A direct flight from Guilin might have been faster and more convenient. After all, we’d just hiked down a mountain and been in a minibus for two hours just to get to the airport. But those flights are expensive. The alternative is to fly to Guangzhou, get a transfer from the out of town Guangzhou airport to the train station in the centre, and board a train south to Hong Kong’s Hung Hom station — conveniently a 2 minute walk from our hotel, Harbour Plaza Metropolis.
While waiting for the Guangzhou flight we had the good fortune of bumping into our friends Emmie and Jan, our travel companions from Beijing and Xi’an. They’d been to Tiger Leaping Gorge and Dali, and were on their way home — via Hong Kong, and via Guangzhou, on the same flight as us. It was good catching up, especially because there’s nothing else to do in this airport (where the foursquare tips berate the expensive coffee, 68RMB — about £6.80, and praise only the wifi). The six of us (Roger and Mieke too) shared stories and cookies in the gate lounge as we waited for the flight; all mattresses in China seem too firm, there are traffic jams everywhere and the hike up tiger leaping gorge might be ok even if you suffer from vertigo.
The flight arrived in Guangzhou on time, we said our farewells to Emmie and Jan and took the air-conditioned car into town. The humid heat of the tropical south hit us as we exited the airport, nowhere else in China had it been this hot and humid. Of course there was a traffic jam, and the drive took an hour, but we arrived at the station early enough for Roger and I to pursue an earlier train ticket, though our efforts were in vain (couldn’t find the ticket desk, then we queued in the wrong queue, and then it was too late). So we whiled away the time on the top floor of the station at E-taste; on the scale of “restaurants in train stations” it’s one of the best.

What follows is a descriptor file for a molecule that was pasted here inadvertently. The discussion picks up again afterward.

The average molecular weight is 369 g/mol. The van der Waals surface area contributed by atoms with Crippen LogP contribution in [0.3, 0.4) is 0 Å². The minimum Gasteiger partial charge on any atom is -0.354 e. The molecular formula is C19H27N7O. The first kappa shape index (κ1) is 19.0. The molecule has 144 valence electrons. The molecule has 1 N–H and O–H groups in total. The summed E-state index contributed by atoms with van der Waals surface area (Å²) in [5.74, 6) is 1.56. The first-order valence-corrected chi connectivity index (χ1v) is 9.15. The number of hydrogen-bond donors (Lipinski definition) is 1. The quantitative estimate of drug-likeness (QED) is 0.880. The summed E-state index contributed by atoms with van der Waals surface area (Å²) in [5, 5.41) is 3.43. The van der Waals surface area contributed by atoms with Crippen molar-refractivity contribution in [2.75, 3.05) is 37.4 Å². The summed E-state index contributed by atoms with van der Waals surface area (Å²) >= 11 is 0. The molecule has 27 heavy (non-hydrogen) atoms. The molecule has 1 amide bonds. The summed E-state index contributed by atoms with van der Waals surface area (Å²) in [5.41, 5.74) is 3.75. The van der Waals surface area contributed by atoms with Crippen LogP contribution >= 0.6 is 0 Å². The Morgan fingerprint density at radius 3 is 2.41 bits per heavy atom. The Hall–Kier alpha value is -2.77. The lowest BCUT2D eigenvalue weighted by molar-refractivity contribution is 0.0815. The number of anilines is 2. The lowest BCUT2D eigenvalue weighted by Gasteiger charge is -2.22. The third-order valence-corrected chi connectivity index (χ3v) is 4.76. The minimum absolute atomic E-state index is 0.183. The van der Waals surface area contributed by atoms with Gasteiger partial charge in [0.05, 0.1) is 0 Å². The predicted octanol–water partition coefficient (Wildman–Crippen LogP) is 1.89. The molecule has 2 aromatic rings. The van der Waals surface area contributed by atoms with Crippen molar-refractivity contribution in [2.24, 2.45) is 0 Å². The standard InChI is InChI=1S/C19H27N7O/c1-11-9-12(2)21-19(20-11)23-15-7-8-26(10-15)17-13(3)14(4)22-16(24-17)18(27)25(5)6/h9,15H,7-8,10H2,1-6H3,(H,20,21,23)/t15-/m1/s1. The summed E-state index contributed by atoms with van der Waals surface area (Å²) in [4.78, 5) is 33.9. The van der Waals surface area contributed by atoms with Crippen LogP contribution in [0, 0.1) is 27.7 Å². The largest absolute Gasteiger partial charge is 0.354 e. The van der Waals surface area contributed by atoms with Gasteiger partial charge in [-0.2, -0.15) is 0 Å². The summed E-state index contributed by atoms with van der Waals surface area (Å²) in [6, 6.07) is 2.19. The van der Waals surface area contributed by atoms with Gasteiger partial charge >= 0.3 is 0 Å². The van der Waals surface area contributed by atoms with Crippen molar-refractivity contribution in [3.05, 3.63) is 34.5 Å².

The train to Hong Kong takes about 2 hours. Crossing the border my phone buzzed with excitement; free roaming data with 3, and no more ‘great firewall’, the phone drained all its juice doing everything it had struggled to do for the last three weeks. It also meant we could track our location as we travelled through the New Territories and into Kowloon, outside the buildings grew taller and denser. Through passport control, out of the station and over the road and we’d reached our hotel.
Harbour Plaza Metropolis is lightyears away from LiQing guesthouse; a spangly modern hotel with perfectly polished reception, speedy lifts and dazzling lights, found amidst a shopping mall. Our room was on the 17th floor and looked south to Kowloon and Hong Kong Island. All the plug sockets were British and the shower was big enough for two.
This was the first hotel in three weeks of travel with a swimming pool, and despite having just one free day in Hong Kong we’d be making the most of it. On the top floor, where the best views are, is a private lounge that you need to pay extra to access (although Samantha managed to sneak some early-morning dawn shots from there before the place properly opened). Breakfast wasn’t included and it’s pricey, 150HKD each (about £15), but not wanting to traipse around looking for a cafe on our last day of holiday, we’d indulge here too.
We were settled in, showered and relaxed by 9pm, but the night was still young. The hotel is a short walk from the south facing Avenue of Stars and brilliant harbour views of Hong Kong Island and Central.
In the cooler night time we set out with tripods and cameras. A gig was going on next door to the hotel, and in the grounds a group were practising some art form with plastic swords. On the Avenue of Stars we spotted the imprinted-hands of Chinese actors we recognised — Jet Li, Jackie Chan, Maggie Cheung.
Stopping just before the Star ferry port we setup our tripods and gazed out at the extraordinary Asian skyline in all its neon luminescent glory. Red sailed tourist-galleons sailed by, and the sky was clear. Nowhere else in the world looks quite like this.